Khartoum, Sudan - Not far from the junction of the White and Blue Niles in Khartoum, a large billboard outside the Chinese-built Friendship Hall grabs the attention of passers-by. It is an advertisement for a comedic play: “The Regime Wants.”
No, it is not a typo. It is the title of a play that is meant to take a satiric jab at the Arab Spring’s popular chant.
In 2011, in Cairo’s Tahrir Square during the height of The Egyptian Revolution, protesters came up with the catchy and straightforward chant that would spread like wildfire among the revolting youth of the Arab World: “The people want to bring down the regime!”
Through Arab satellite TV news reports, YouTube, and Facebook, the chant spread from Egypt to Yemen, Libya, Syria and wherever protests broke out against aging Arab dictators.
“The title is the opposite of what people called for on the streets, but it points to it,” says playwright Mustafa El-Khalifa. “We approached it an inverted way.”
Not isolated from events in the region, El-Khalifa explains, and frustrated by the same set of problems such as dictatorship, humiliation, poverty and war, “The Regime Wants” reflects the same realities peoples throughout the Arab World live.
“We either create an Arab Spring or theatre for the Arab Spring,” El-Khalifa said jokingly.
Reality and fiction
“The Regime Wants” is the story of an imaginary Arab military dictator, President Jalal Barud al-Julla of the imaginary Republic of Majamrata. “Majamrata,” a Sudanese Arabic colloquial word, means “messed up”.
President Jalal has been in power for 32 years. As he follows news reports on Arab satellite TV stations of popular revolts in the region and the overthrow of Arab leaders, he begins to worry.
In a scene, President Jalal steps down from his throne and asks his prime minister: “Do the people love me?”
“Of course they do!” the prime-minister replies, to which the audience in the theatre laughs hysterically, mocking overthrown Arab dictators, many of whom were under the impression that they enjoyed their peoples’ love and support.
President Jalal, however, remains concerned and comes up with a master plan that marks the plot’s climax: “I am going to change the people!”
And the audience again laughs, whistles and claps in amusement.
In the satirical play, the president contacts a corrupt power broker to import a group of more "suitable people" [Isma'il Kushkush/Al Jazeera]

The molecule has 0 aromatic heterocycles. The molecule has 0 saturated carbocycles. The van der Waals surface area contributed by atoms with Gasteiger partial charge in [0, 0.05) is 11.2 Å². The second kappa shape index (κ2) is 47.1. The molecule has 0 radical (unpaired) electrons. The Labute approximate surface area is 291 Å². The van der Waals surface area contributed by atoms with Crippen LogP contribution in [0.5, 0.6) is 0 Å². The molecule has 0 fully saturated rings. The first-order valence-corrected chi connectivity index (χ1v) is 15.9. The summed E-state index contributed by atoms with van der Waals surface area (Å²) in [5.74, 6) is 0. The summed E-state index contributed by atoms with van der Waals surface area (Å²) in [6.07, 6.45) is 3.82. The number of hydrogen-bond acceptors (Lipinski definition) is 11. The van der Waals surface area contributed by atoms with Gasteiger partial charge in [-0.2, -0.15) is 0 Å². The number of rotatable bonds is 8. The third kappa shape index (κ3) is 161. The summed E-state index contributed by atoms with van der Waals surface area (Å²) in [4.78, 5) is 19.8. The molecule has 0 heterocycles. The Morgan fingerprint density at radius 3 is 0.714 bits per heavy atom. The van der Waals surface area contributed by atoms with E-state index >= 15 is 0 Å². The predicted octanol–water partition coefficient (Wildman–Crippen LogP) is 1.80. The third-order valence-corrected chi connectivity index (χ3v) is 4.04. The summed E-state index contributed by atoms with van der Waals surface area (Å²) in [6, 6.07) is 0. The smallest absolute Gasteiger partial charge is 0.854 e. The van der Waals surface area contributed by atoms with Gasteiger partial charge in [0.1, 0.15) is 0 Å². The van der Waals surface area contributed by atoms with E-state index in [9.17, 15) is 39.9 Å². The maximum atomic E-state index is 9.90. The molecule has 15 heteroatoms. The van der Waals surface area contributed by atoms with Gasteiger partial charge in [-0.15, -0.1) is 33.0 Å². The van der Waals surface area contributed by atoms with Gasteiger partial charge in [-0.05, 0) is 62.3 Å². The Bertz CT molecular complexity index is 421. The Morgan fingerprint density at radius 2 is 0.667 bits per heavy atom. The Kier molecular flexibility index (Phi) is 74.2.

President Jalal seeks the assistance of a corrupt brokr, to help choose and manage the importation of a “suitable people”.
“Bring me a people that go right when I say so, left when I say so,” President Jalal tells the broker.
While President Jalal spends his time assessing videos of samples of peoples the broker suggests to him, it is too late. The masses of the Republic of Majamrata rise in revolt. President Jalal, his family, and his assistants are swept away and flee the country.
“It was the first time I play a president,” said actor and producer Jamal Abdelrahman with a laugh. “It gives you an idea what power can do.”
“But at the end of the play, you also understand how it feels to be defeated,” Abdelrahman added.
The play, Abdelrahman and other actors say, is not specifically directed to the Sudanese government, but to all leaders in the region who witnessed the uprisings in the region, but did not make the necessary reforms to meet the demands of their populations.
Columnist Osman Mirghani, however, does believe that the Sudanese government is the subject of the play’s satire.
“It is a political play without mentioning Sudan directly,” says columnist Osman Mirghani. “To avoid security complications.”
|Actor and producer Jamal Abdelrahman has an important role in the play [Isma'il KushKush/Al Jazeera]
Early in 2011, anti-government protests broke out in Sudan but were immediately crushed. In the summer of 2012, with rising prices and belt-tightening austerity economic measures, protesters took the streets again calling for the government’s removal. While better organized this time around, the protests did not materialize into a revolution.
In 2013, Reporters Without Borders ranked Sudan’s press freedom to be in a “very serious situation” and Human Rights Watch criticised the Sudanese government’s “stepped- up assault on media freedom.”
So how was the play permitted to show?
“I think as long as there is no reaction from the audience in the form of chants or protests, the government will allow the play to go on,” Mirghani said.
Political satire has long been a vibrant tradition in Sudanese arts with theatre playing an important role early on. The art of theatre came to Sudan in the early twentieth century with expatriot communities from Europe, the Levant and India, and Sudanese picked up on it.
“Sudanese love theatre,” affirms Dr Abdel-Hakim El-Tahir of the The Music and Drama Institute.
The heyday of Sudanese theatre was in the sixties and seventies, but it witnessed a decline because of underfunding and the overall political and economic instability in Sudan.
“An entire generation has not seen theatre,” said Abdelrahman.
But theatre in Sudan has slowly been making a comeback, and “The Regime Wants” has made a contribution.
“It certainly has helped revive the interest of people in theatre,” confirmed El-Tahir.
Muhammad al-Hasan, 53, said he has already seen the play twice and is willing to see it again.
“I’ve never seen the theatre full like this in a long time,” he says. “You laugh, but it is meaningful.”
Israa Ahmad, 25, said she hadn’t been interested in theatre in Sudan before, but after hearing from friends, decided to attend a show of “The Regime Wants” with her family.
“It was very professional and similar to reality,” she says. “I think it will inspire other artists.”